Some albums are not meant to be cerebral or thought provoking. There is nothing wrong with some easy to digest pop, as that does often hit the spot. But then there are those times when the listener wants to be challenged. Sometimes we want to be taken on a journey, away from the monotony of daily life into a whole different realm. Mice Parade's self-titled album does just that, picking you up by the headphones and carrying you into a world of beautiful textures and interesting melodies.
Mice Parade began as a solo project of NYC's Adam Pierce, who has found himself in plenty of other creative musical outlets. He has drummed for Swirlies, The Dylan Group, HiM and múm, as well as working on his Mice Parade project since 1998. His latest album is definitely in the realm of experimental, but don't let that scare you off. The stunning material on this record never disappoints, as each track takes you from one different sound to another.
Pierce begins with "Sneaky Red," an upbeat track that actually would have fit nicely in the Sebadoh-dominated days of '90s college radio. Distorted guitars and some fantastic loud-soft passages faintly bring Hum to mind, if they had been more into folk and post-rock back in the day. It is a solid opener, and the perfect choice to lead us to the trance-inducing "Tales Of Las Negras." On this, he dabbles electronica, laying down chopped up beats that almost sound like early DJ Shadow. As the song continues to expand, Pierce's vocals are then joined by the soothing pipes of Stereolab's Laetitia Sadler.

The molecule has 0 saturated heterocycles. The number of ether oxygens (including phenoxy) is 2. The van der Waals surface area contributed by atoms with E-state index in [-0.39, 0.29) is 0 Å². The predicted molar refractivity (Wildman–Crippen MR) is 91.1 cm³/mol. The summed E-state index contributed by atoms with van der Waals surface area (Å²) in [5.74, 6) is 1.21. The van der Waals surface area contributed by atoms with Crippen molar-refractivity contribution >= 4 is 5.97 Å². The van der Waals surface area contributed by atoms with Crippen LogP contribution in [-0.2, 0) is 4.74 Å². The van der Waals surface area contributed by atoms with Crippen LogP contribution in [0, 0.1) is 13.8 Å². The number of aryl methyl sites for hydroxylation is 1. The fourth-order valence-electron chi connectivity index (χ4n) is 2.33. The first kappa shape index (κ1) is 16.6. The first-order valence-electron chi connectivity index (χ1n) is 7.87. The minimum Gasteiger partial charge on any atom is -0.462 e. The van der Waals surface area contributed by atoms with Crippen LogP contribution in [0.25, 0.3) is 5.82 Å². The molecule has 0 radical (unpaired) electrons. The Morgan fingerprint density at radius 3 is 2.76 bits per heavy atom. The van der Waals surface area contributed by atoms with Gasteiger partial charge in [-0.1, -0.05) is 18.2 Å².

One of the album's absolute standouts is "Double Dolphins On The Nickle." This features the unmistakable vocals of múm's Kristin Anna Valtysdotti, who has also been a touring member of the Mice Parade live band. The song stays focused on her child-like voice for the first couple of minutes before Pierce joins in. The delicate instrumentation and dreamlike melody suits her perfectly, resulting in something that is eerily beautiful.
Mice Parade's latest album is a great pop odyssey that is best listened to with one's full attention. This self-titled work offers an escape from reality from the very moment you press play.